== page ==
After building a career at prestigious finance companies such as JP Morgan, Chase and KPMG, Dominique McQueen has landed as director at Finwell Benefits, building wealth for individuals and companies.
(interview by Tanya Hayles)
Can you speak a bit about the experiences, personal and professional, that led you to the financial industry?
Growing up, I’ve always been responsible with money. At a very young age when “fairy tales” and “make believe” were the norm for 8 to 10-year olds, I would always be assigned to the roles associated with money (Monopoly money at the bank, etc.). These experiences in my early childhood molded my inclination towards finance subjects in high school such as accounting and economics. My educational track was always consistently filled with finance courses, so it was a natural decision to seek a career in finance.
What is the one myth or stereotype about the personal finance industry you’d like to debunk?
Not everyone is out to sell you products you do not need. A lot people do not trust their banker or financial advisor, because they are working on commission. There are fee only financial planners who are unbiased and charge you an “agreed upon” upfront fee at the beginning of the relationship, which can help eliminate that mistrust about being sold unwanted financial products.
What age do you think we should begin teaching our children about Financial literacy?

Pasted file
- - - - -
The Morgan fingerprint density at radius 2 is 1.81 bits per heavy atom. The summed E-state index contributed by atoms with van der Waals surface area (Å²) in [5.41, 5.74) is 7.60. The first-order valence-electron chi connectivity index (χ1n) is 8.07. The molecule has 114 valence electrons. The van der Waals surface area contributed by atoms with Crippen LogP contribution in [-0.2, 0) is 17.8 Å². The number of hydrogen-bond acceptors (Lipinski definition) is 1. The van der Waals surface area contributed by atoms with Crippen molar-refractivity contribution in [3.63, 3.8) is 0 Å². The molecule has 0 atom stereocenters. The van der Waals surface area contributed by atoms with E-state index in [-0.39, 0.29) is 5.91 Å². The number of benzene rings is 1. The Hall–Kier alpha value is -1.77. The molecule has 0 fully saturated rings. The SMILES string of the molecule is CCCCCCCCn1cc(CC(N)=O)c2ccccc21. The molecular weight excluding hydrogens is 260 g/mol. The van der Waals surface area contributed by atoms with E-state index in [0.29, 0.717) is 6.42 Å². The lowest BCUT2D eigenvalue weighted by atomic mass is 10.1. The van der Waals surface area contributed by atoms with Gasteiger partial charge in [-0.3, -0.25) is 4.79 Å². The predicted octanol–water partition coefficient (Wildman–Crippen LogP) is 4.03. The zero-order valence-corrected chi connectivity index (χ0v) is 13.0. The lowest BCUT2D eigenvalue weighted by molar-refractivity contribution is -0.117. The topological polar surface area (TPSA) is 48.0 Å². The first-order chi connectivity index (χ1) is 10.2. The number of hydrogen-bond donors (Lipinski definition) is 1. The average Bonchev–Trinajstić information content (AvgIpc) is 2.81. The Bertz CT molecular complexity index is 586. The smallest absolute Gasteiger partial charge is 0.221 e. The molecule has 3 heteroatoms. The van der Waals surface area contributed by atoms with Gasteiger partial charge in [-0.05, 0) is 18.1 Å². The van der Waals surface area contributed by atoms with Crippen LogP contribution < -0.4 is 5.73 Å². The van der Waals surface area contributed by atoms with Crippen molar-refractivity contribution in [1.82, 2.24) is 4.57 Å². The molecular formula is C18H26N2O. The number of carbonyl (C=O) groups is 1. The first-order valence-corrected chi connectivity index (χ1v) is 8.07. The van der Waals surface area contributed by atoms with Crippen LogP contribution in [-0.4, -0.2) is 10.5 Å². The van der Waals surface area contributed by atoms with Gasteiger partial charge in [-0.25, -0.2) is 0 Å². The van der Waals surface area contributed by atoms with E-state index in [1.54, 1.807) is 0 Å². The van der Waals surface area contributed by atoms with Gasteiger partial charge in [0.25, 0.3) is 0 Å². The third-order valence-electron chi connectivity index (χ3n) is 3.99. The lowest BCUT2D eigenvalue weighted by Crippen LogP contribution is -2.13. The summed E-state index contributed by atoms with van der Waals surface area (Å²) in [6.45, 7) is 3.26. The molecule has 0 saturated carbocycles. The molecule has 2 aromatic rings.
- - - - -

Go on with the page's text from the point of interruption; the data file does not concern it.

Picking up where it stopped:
As soon as our children are able to ask for a dollar, they should be taught the value of earning that dollar. My parents always made me earn my allowance, and that has been something that has always stuck with me. In addition to earning my allowance, my parents also gave me options for how to spend my allowance: I could save for the things that I wanted, and they would match my purchase, I could help those in need by donating to our local church, or I could spend the money. They explained the value in each of those options, which remains with me to this day. As the saying goes, with great power (the earning power of money), comes great responsibility (how you spend that money will impact your financial situation).
How can millennials gain more confidence and knowledge in the arena of financial management?
There are many avenues to gain financial knowledge. You can start with financial planning podcasts and magazines. There are also introductory online courses that are available to enhance your basic financial knowledge. The internet is also a good place for useful information. However, try to use an accredited site such as www.letsmakeaplan.org, with content from Certified Financial Planners.
If there was one area of finance a millennial should look into for building wealth, what would it be?
From my experiences, debt (student loans and credit cards) is an area that most millennials are burdened with. Even if you are building your assets with reasonable returns, most student loan interest rates can be as high as 10%, and credit card interest rates as high as 25%. Therefore, focus on reducing the amount of interest you pay to creditors, which is generally a drag on your overall net worth, and asset base.
How much avocado toast have you eaten?
I love avocado toast, so I’ve eaten lots – too many to count! However, my caveat is that I make my own! I’ve calculated the present value of purchasing avocado toast, and my compromise is to allocate the money I would’ve spent on avocado toast towards an investment account dedicated to future vacations.
(originally published in Bleu Magazine Issue #60)